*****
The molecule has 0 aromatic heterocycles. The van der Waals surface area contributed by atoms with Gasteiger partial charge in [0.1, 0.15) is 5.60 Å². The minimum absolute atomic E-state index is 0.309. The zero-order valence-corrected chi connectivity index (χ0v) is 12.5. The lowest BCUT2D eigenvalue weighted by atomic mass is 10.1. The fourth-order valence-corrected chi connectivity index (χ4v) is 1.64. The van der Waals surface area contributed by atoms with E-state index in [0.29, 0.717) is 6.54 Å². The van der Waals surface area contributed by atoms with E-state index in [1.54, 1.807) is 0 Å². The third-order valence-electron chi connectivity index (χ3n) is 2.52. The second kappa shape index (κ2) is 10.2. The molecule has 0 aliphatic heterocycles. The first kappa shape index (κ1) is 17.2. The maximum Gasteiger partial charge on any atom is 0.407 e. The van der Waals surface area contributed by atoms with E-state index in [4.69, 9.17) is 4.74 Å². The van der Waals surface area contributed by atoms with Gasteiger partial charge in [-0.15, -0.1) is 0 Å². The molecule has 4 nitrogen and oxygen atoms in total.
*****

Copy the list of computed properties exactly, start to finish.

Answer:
The molecule has 0 aromatic heterocycles. The van der Waals surface area contributed by atoms with Gasteiger partial charge in [0.1, 0.15) is 5.60 Å². The minimum absolute atomic E-state index is 0.309. The zero-order valence-corrected chi connectivity index (χ0v) is 12.5. The lowest BCUT2D eigenvalue weighted by atomic mass is 10.1. The fourth-order valence-corrected chi connectivity index (χ4v) is 1.64. The van der Waals surface area contributed by atoms with E-state index in [0.29, 0.717) is 6.54 Å². The van der Waals surface area contributed by atoms with E-state index in [1.54, 1.807) is 0 Å². The third-order valence-electron chi connectivity index (χ3n) is 2.52. The second kappa shape index (κ2) is 10.2. The molecule has 0 aliphatic heterocycles. The first kappa shape index (κ1) is 17.2. The maximum Gasteiger partial charge on any atom is 0.407 e. The van der Waals surface area contributed by atoms with E-state index in [4.69, 9.17) is 4.74 Å². The van der Waals surface area contributed by atoms with Gasteiger partial charge in [-0.15, -0.1) is 0 Å². The molecule has 4 nitrogen and oxygen atoms in total.